- Sec. 2. Each Governor or President of a State shall hold his office until a successor be actually appointed, unless he die or resign or be removed from office by conviction on impeachment. There shall be no appointment of such Governor or President in the recess of the Senate.
The Governors and Presidents of the several States at the time of the ratification of this Constitution, shall continue in office in the same manner and with the same powers as if they had been appointed pursuant to the first Section of this Article.
The officers of the militia in the several States may be appointed under the authority of the United States, the Legislature whereof may authorize the Governors or Presidents of States to make such appointments, with such restrictions as they shall think proper.
- Sec. 1. No person shall be eligible to the office of President of the United States unless he be now a citizen of one of the States, or hereafter be born a citizen of the United States.
- Sec. 2. No person shall be eligible as a Senator or Representative unless at the time of his election he be a citizen and inhabitant of the State in which he is chosen; provided that he shall not be deemed to be disqualified by a temporary absence from the State.
- Sec. 3. No person entitled by this Constitution to elect or to be elected President of the United States, or a Senator or Representative in the Legislature thereof, shall be disqualified but by the conviction of some offence for which the law shall have previously ordained the punishment of disqualification. But the Legislature may be law provide that persons holding offices under the United States, or either of them, shall not be eligible to a place in the Assembly or Senate, and shall be, during their continuance in office, suspended from sitting in the Senate.
- Sec. 4. No person having an office or place of trust under the United States shall, without permission of the Legislature, accept any present, emolument, office, or title from any foreign prince or State.
- Sec. 5. The citizens of each State shall be entitled to the rights, privileges, and immunities of citizens in every other State; and full faith and credit shall be given in each State to the public acts, records, and judicial proceedings of another.
- Sec. 6. Fugitives from justice from one State who shall be found in another, shall be delivered up on the application of the State from which they fled.
- Sec. 7. No new State shall be erected within the limits of another, or by the junction of two or more, without the concurrent consent of the Legislatures of the United States and of the States concerned. The Legislature of the United States may admit new States into the Union.
- Sec. 8. The United States are hereby declared to be bound to guarantee to each State a republican form of government, and to protect each State as well against domestic violence as foreign invasion.
- Sec. 9. All treaties, contracts, and engagements of the United States of America, under the Articles of Confederation and Perpetual Union, shall have equal validity under this Constitution.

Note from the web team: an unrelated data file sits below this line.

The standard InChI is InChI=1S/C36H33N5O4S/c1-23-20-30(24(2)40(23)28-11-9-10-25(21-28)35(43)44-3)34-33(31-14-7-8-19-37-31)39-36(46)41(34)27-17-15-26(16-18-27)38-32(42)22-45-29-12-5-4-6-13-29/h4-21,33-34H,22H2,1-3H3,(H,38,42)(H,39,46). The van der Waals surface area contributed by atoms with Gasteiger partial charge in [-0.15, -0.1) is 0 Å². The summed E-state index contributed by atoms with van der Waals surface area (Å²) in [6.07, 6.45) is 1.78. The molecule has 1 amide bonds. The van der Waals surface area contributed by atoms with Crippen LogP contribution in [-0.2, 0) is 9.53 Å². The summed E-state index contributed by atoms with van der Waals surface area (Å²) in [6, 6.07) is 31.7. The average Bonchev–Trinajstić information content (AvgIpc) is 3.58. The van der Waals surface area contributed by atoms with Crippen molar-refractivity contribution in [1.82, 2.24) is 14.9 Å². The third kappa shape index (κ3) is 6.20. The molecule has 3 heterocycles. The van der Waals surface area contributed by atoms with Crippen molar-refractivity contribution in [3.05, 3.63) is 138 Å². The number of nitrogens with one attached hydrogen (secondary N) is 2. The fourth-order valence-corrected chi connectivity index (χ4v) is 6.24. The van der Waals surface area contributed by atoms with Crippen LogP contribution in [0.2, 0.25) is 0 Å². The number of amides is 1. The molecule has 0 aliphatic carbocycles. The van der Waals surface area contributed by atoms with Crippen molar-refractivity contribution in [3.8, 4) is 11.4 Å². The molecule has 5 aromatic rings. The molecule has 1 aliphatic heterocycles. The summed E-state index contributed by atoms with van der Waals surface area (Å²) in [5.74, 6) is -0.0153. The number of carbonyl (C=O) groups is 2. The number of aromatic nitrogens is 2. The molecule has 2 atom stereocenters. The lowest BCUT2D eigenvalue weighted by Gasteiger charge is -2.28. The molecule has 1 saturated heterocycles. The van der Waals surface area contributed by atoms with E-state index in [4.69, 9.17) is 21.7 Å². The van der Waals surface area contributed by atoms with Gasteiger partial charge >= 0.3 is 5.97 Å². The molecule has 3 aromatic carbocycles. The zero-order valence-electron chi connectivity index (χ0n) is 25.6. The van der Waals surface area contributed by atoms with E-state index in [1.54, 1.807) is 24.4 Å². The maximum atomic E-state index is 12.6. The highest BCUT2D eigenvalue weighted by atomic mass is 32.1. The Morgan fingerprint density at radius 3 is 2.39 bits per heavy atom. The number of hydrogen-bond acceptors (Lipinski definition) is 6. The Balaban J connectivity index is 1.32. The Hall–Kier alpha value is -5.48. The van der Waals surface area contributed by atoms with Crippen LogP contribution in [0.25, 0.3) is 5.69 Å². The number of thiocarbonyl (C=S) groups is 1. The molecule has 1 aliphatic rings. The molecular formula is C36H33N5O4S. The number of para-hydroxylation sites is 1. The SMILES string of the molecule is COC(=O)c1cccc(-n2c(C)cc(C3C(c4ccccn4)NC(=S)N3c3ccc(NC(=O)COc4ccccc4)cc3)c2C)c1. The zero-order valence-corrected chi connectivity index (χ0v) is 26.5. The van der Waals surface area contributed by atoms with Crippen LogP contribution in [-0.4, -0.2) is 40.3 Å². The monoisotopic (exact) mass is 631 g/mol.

- Sec. 10. No State shall enter into a treaty, alliance, or contract with another, or with a foreign power, without the consent of the United States.
- Sec. 11. The members of the Legislature of the United States, and of each State, and all officers, executive and judicial, of the one and of the other, shall take an oath or affirmation to support the Constitution of the United States.
- Sec. 12. This Constitution may receive such alterations and amendments as may be proposed by the Legislature of the United States, with the concurrence of two thirds of the members of both Houses and ratified by the Legislatures of, or by conventions of deputies chosen by the people in, two thirds of the States composing the Union.
[Article X., which relates to the mode of submitting the Constitution, is omitted as totally unimportant.]
BRIEF OF SPEECH ON SUBMITTING HIS PLAN OF CONSTITUTION
- I Importance of the occasion.
- II A solid plan, without regard to temporary opinions.
- III If an ineffectual plan be again proposed, it will beget despair, and no government will grow out of consent.
- IV There seem to be but three lines of conduct:
- I A league offensive, treaty of commerce, and apportionment of the public debt.
- II An amendment of the present Confederation, by adding such powers as the public mind seems nearest being matured to grant.
- III The forming a new government to pervade the whole, with decisive powers; in short, with complete sovereignty.
Last seems to be the prevailing sentiment.
- I Its practicability to be examined.
- Immense extent unfavorable to representation.
- Vast expense.
- Double sets of officers.
- Difficulty of judging of local circumstances.
- Distance has a physical effect on men's minds.
- Difficulty of drawing proper characters from home.
- Execution of laws, feeble at a distance from government—particularly in the collection of revenue.
- I Objections to the present Confederation.
- Intrusts the great interests of the nation to hands incapable of managing them.
- All matters in which foreigners are concerned.
- The care of the public peace—debts.
- Power of treaty, without power of execution.
- Common defence, without power to raise troops—have a fleet—raise money.
- Power to contract debts, without the power to pay.
- These great interests of the State must be well managed, or the public prosperity must be the victim.
- Legislates upon communities.
- Where the Legislatures are to act, they will deliberate.
- To ask money, not to collect it, and by an unjust measure.
- No sanction!!
- Amendment of Confederation according to present ideas.
- I Difficult, because not agreed upon any thing. Ex.—Impost.
To ascertain the practicability of this, let us examine the principles of civil obedience.
Supports of Government
- I Interest to support it.
- II Opinion of utility and necessity.
- III Habitual sense of obligation.
- IV Force.
- V Influence.
- I Interest—particular and general interests.